This is the eighth, and final, post of the “Week-Long Alaskan Dream” series.
Our last full day on the Misty Fjord dawned with heavy mist hanging on the mountain tops, turning the greens and browns of the lower elevations to multiple shades of gray. A hearty breakfast warmed us, as we clustered once again in the cozy dining nook on board.
We had 60 miles to cover before the scheduled disembarkation the following morning. With the longer day of cruising, we were content to settle in the comfortable salon, periodically looking for wildlife as the small ship motored along.
The occasional pod of porpoises appeared, sometimes playing in the wake. Ducks and gulls dotted the water’s surface. And the frequent curious otter or seal would pop up and take a look before disappearing again.
After a full week of raw, uncut beauty and wildlife observations, we were content to lazily read our books, write in our journals, take a short nap, or sit with a cup of hot tea surrounded by the misty wilds of Alaska’s Inside Passage.
This is the sixth of the “Week-Long Alaskan Dream” post series.
While COVID-19 has thrown 2020 a curve ball, and continues to disrupt in ways that are so difficult for so many, it seemed superficial to pick up where I left off to finish this blog series from our Alaska trip a year (seems like a lifetime …) ago. As I finished editing my photos during these months of more limited activity, it has been a welcome escape and reminder of the wonders of this world that are worth fighting for …. like the wonder of whales.
Wednesday was our fourth full day on the Alaskan Dream’s Misty Fjord, and was scheduled to be a long travel day, navigating Chatham Strait to position us just outside the entrance of Glacier Bay National Park.
Rounding the corner of a peninsula and looking back, we were treated to a grand scene: Point Retreat Lighthouse stood marking the promontory with massive Herbert Glacier dominating the background. The prominence of the glacier in the background despite the distance was a testament to its enormity. The details of the bluish ice field were hazy, creating a dreamlike quality to the scene, the lighthouse starkly contrasting with the clarity of its detail.
Humpbacks had been seen the day before in Freshwater Bay, so our Captain took a slight detour from our planned route to check it out …. what a worthwhile diversion it turned out to be!
As we entered the bay, in the distance we could see multiple spouts and a flurry of activity before the classic arching backs and flipping tails followed.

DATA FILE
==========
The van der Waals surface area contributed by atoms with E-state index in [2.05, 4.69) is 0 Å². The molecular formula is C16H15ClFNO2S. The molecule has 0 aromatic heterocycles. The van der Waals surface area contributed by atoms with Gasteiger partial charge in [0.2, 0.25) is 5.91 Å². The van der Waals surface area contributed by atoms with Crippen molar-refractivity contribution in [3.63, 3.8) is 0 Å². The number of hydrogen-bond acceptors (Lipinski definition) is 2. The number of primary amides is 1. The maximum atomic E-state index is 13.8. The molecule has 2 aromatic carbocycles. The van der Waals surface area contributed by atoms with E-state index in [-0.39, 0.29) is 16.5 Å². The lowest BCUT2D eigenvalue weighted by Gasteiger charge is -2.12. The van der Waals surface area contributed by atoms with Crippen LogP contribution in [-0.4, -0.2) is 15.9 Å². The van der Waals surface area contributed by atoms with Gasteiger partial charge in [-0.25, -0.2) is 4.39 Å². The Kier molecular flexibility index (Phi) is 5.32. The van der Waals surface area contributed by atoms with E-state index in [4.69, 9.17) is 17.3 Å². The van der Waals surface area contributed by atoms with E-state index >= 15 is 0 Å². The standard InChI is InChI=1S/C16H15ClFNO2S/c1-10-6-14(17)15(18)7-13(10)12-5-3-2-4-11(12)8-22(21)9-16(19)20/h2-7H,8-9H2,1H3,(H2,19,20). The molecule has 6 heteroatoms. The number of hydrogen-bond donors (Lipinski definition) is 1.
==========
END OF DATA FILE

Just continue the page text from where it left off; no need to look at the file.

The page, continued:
We clustered on the bow of our small vessel, scanning the open waters around us. The telltale churning circle appeared before a chorus of mouths and snouts emerged, with flailing pectorals showing flashes of white joining the feeding frenzy. The bubble net was created by the whales below, which trapped the herring the whales then swooped up to consume. The humpbacks milled about after the initial circular effort, water spouts following one after the other, undulating dorsal fins side by side, and the seemingly synchronized dive together — 3, 4, 5 at a time, tails slowly turning over and sinking to the water below, signaling the end of another feeding session.
We watched this sequence play out in full several times. Our gasps of awestruck wonder each time the stages of the instinctual dance began anew. Our small group soaked in the spectacle in silence … creating space for the sounds of the whales from below and along the surface to reach us, like an otherwordly exchange of voices.
At one point, the last of the whales’ tails gracefully disappeared, and most of us had set aside cameras and binoculars while we replayed the scene in conversation.
Suddenly, a single whale broke the surface in a breathtaking arch, breaching the water almost completely in a majestic manner, before it landed dramatically, displacing an enormous amount of water in one fell swoop. The bay’s surface reflected the disturbance for an extended time before returning to its even ripples.
Our unplanned hours in Freshwater Bay meant spending most of the rest of the day traveling to position for the remaining two days of our itinerary. Along the way we noticed the periodic group of Dall’s porpoises playing on the waves, or an isolated sea otter or sea lion traveling on its own journey.